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Clinical psychologists may work in a variety of settings, but the challenges of working in private practice can be beyond the experience of a trainee. Thus the chapter outlines the conduct in a private practice. It describes the important role of promotion and community education to engage with key stakeholders. The chapter highlights the added value of an evidence-based approach to practice and quality improvement, as they improve accountability and allow the demonstration of effectiveness. The chapter discusses the impact of the need to monitor costs and to adopt a business mentality. It concludes by describing two models for maintaining research engagement while in private practice.
People with psychotic disorders receive mental healthcare services mainly for their psychiatric care needs. However, patients often experience multiple physical or social wellbeing-related care needs as well. This study aims to identify care needs, investigate their changes over time and examine their association with mental healthcare consumption and evidence-based pharmacotherapy.
This study combined annually obtained routine outcome monitoring (ROM) data with care consumption data of people with a long-term psychotic illness receiving treatment in four Dutch mental healthcare institutes between 2012 and 2016. Existing treatment algorithms were used to determine psychiatric, physical and social wellbeing-related care needs based on self-report questionnaires, semi-structured interviews and physical parameters. Care consumption was measured in hours of outpatient mental healthcare consumption per year. Generalised estimating equation models were used to calculate odds ratios of care needs and their associations with time, mental healthcare consumption and medication use.
Participants (n = 2054) had on average 7.4 care needs per measurement and received 25.4 h of care per year. Physical care needs are most prevalent and persistent and people with more care needs receive more mental healthcare. Care needs for psychotic symptoms and most social wellbeing-related care needs decreased, whereas the chance of being overweight significantly increased with subsequent years of care. Several positive associations were found between care needs and mental healthcare consumption as well as positive relations between care needs and evidence-based pharmacotherapy.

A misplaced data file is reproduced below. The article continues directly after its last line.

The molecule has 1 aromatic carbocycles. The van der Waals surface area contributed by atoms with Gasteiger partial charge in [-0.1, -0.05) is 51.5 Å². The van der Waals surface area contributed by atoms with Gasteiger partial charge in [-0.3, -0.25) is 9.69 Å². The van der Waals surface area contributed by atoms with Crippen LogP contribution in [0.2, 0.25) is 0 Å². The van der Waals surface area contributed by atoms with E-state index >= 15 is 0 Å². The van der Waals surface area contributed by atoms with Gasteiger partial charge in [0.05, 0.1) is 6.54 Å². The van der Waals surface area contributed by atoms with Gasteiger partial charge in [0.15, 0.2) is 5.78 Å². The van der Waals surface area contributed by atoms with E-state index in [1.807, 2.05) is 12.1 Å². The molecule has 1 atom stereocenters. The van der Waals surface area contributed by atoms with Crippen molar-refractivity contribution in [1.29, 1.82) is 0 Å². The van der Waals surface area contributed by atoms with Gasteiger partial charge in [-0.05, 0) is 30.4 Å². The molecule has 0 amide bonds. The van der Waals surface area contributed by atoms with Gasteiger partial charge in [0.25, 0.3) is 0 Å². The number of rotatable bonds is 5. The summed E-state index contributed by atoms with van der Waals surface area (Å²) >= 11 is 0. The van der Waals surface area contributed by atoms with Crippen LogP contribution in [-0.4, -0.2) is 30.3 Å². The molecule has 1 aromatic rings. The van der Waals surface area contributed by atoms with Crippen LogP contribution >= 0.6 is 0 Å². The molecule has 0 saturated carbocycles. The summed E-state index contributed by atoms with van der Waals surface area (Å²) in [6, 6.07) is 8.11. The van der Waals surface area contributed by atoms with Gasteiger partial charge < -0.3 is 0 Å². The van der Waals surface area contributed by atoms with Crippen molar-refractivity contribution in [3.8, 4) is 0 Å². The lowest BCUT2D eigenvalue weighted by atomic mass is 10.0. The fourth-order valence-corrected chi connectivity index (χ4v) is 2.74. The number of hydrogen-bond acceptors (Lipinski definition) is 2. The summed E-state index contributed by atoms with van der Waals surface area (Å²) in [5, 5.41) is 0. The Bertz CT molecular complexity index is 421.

This longitudinal study present a novel approach in identifying care needs and their association with mental healthcare consumption and pharmacotherapy. Identification of care needs in this way based on ROM can assist daily clinical practice. A recovery-oriented view and a well-coordinated collaboration between clinicians and general practitioners together with shared decisions about which care needs to treat, can improve treatment delivery. Special attention is required for improving physical health in psychosis care which, despite appropriate pharmacotherapy and increasing care consumption, remains troublesome.
There is an increasing interest in integrative (mental) health care and a growth in centers offering such services, but a paucity of research on patient characteristics, diagnosis, treatments offered, the effects of those treatments and patient satisfaction.
To examine the course of mental health outcomes in the context of the nature and quality of care of outpatients at a center for integrative psychiatry in the Netherlands, as well as relevant sociodemographic, clinical, and treatment-related moderators of this course.
Baseline patient demographics, clinical and treatment characteristics of 537 patients with a completed care episode between 2012 and 2019 were assessed. Satisfaction and mental health treatment outcomes were examined using routine outcome monitoring and analyzed with multilevel intention-to-treat models.
Two thirds of patients were woman (median age 41 years), predominantly with a primary diagnosis of mood or anxiety disorder. Mean number of treatment sessions was 49 (SD=94) and total clinical time was 54 hours (SD=109). Mean treatment duration was 460 days (SD=407). Ninety percent of the sample filled out one or more assessment(s). Of the individuals with a baseline assessment, 50% completed a follow-up. Significant improvements in symptomatology, social functioning, interpersonal functioning, wellbeing, resilience and quality of life were found. Clinical and scientific interpretation, moderator analyses and patient satisfaction will be presented at the conference.